Ancient Synagogues in the Judean Desert and in the Jericho Valley, G Foerster

Tags: synagogues, En Gedi, Masada, Horvat Susia, Jericho Valley, Gideon Foerster, King Herod, Dead Sea Scrolls, Jewish settlements, JUDEAN DESERT, Judaean Desert Sect, Josephus Flavius, geometrical designs, Hebrew and Aramaic, inscriptions, geometric designs, the Second Temple period, Bar Kochba Rebellion, stone benches, literary sources, candelabrum, Daniel in the Lions' Den, mosaic floors, Dominican Order, Susia, synagogue, inscription, Eretz-Israel, the synagogue, Zodiac Wheel, conservation treatment, mosaic floor, Pinhas HaCohen, Hebrew inscription, Judaean Desert, Benjamin H aParnas, Ark of the Law, Mandatory Department of Antiquities, Jericho
Content: TRANSLATION ANCIENT SYNAGOGUES IN THE JUDEAN DESERT AND IN TH E J E R I C H O VALLEY by Gideon Foerster* Until some fifty years ago, literary sources were the only form available on the scale and significance of the Jewish settlements of the Second Temple period and Mishna and Talmud times in the Judean Desert and in the Jericho Valley. The discovery in 1947 of the Dead Sea Scrolls in the Caves of Kh. Qumran ushered in a new era of dramatic archaeological discoveries in the Judean Desert, shedding new light on the history and scope of Jewish settlement in this region. Surveys conducted after the Six Days' War by Israeli scientists in areas newly opened up in the southern Hebron region and the Jericho Valley yielded important information on numerous Jewish settlements, thus adding to our existing fund of knowledge, but relating mainly to the Judaean Desert Sect in the period between the First War with the Romans to the Bar Kochba Rebellion. Recent excavations of hitherto unknown synagogues and the renewed study of synagogues excavated many years ago have added vastly to our knowledge of Jewish settlement in this region. The discovery of Second Temple synagogues at Masada and Herodion evoked unjustified surprise, since literary sources such as Josephus Flavius, the New Testament, and ChaZaL (Our Sages of Blessed Memory) report the existence of synagogues at that time. It is, however, true to say that these are the first archaeological remains of that period to be discovered. The most interesting synagogue found to date is that of the flourishing Jewish settlement at En Gedi on the shore of the Dead S ea. It dates to the period following the Bar Kochba Rebellion. Two synagogues apparently built by the same architect at the large Talmudic settlement of Eshtamo'a and at nearby Susia have been thoroughly studied as to plan and decoration. Although the synagogues at Jericho and Ma'aran to the north-west were excavated many years ago, re-discovery and conservation activities at N a'aran have yielded many new details. The Masada synagogue is situated in the north-west part of the fortress near the wall. It takes the form of a square hall with the entrance on the east and stone benches along three of its sides. A small room, apparently a repository for the Tora Scrolls, adjoins its east- * Original Hebrew title: · The artide originally appeared in Teva VaAretz XV:3 , March-April, 1973. 50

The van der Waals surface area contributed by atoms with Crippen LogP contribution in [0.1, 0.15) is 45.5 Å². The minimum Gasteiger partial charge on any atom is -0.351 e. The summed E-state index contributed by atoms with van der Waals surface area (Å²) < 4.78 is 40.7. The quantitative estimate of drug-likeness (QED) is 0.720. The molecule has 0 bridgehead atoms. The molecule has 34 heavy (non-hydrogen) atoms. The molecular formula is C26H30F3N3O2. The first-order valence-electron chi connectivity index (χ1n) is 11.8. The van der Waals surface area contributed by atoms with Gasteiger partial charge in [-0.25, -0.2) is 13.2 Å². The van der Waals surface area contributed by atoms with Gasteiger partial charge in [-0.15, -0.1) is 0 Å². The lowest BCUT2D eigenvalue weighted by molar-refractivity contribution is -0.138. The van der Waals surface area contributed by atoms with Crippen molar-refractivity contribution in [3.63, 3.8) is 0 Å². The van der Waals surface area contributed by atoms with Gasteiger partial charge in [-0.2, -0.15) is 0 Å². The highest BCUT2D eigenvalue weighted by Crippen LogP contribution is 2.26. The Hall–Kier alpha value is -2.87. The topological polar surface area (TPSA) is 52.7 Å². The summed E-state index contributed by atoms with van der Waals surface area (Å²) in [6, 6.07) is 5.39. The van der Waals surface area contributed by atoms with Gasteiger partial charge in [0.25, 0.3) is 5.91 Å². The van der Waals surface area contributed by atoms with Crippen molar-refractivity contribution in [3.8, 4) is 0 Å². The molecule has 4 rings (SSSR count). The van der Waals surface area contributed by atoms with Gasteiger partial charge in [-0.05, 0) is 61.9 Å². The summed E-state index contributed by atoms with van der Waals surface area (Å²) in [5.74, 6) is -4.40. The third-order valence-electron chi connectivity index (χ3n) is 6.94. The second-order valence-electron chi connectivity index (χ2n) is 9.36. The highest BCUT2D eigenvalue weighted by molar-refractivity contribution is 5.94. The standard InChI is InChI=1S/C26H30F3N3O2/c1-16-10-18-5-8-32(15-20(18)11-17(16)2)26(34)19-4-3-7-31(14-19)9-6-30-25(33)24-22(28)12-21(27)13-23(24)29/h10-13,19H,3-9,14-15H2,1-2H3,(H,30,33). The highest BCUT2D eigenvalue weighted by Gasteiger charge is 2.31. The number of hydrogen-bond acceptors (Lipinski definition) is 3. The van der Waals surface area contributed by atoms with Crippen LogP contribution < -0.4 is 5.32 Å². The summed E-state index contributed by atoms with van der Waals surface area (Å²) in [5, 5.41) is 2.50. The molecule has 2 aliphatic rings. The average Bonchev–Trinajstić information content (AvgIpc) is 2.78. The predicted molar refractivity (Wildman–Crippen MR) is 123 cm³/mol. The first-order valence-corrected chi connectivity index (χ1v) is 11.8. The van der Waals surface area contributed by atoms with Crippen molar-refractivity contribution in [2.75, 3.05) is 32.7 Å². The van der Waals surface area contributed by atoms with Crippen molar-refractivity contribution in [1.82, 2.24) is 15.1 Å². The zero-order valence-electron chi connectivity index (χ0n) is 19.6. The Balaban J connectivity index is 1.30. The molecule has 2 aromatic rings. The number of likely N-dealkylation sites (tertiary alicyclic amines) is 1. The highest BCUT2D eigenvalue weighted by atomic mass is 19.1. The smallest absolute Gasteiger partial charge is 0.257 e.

ern side. A geniza yielded fragments of scrolls. The hall was bare of decoration. The walls and benches built of stone from the ruins of Herod's palace on the spot are covered with a layer of muddy plaster mixed with straw. In Herod's times the hall had a different floor-plan; it may however have served even then as a synagogue. It assumed its present form in the days of the Masada fighters who, in the thick of battle against the Romans, built a small sanctuary within their citadel walls. A structure similar in plan to that of the Masada synagogue was excavated in recent years at H erodion, the fortress palace and burial place of King Herod. During the First Revolt against the Romans, the hall in the south-western part of the magnificent palace was fitted with stone benches built partly of stones from Herod's palace, as at Masada, and from columns taken from the pillared garden to the east of the hall. The entrance to the synagogue is in the eastern w all. A ritual bath dating to the same period has been preserved nearby. The two synagogues at Masada and Herodion, constructed during the Second Temple period, are characterized by a total absence of decoration, by entrances in the east w all, and by benches lining the walls. The Ark of the Law was apparently not located within the h all; Tora scrolls were brought from an adjoining room when prayers were held. The resemblance between the halls of these two synagogues and the halls of pagan temples of the same period at Dura Europos in Syria is most surprising, The remains of a modest synagogue apparently begun in the third century C. E. have been uncovered recently to the north-west of Tel Goren, the ruins of early En Gedi. In the fifth century this building underwent significant changes wiih the addition of a new mosaic floor and doorways. The synagogue and its adjacent buildings (one possibly a hostel or inn) add to our fund of information on this sizeable Jewish Community dating from the Second Temple period to the end of Byzantine rule, identified in the En Gedi inscriptions as "Q artha." In its final stages the synagogue had a nave and three aisles to the e a st, west, and south . The north side facing Jerusalem was fitted with a niche for the Ark of the Law. In front of this niche is a rectangular bema once apparently fitted with a wooden screen separating it from the nave. The "Qathedra de Moshe" (Seat of Moses), the seat of honour of the head of THE COMMUNITY, was placed to the right of the Ark of the Law. In its earlier form, the north wall had an opening in place of the present Ark of the Law; this opening faced Jerusalem as in the synagogues of this period in Galilee. Among the many finds are charred scrolls, a seven-branched bronze candelabrum, and numerous coins. Of particular interest is the first basin for washing hands and feet to be found in a synagogue. It was discovered to the west of the synagogue in a corridor leading to the three main entrances of the nave. The synagogue's mosaics, dating from the building's two major periods, are notable for their simplicity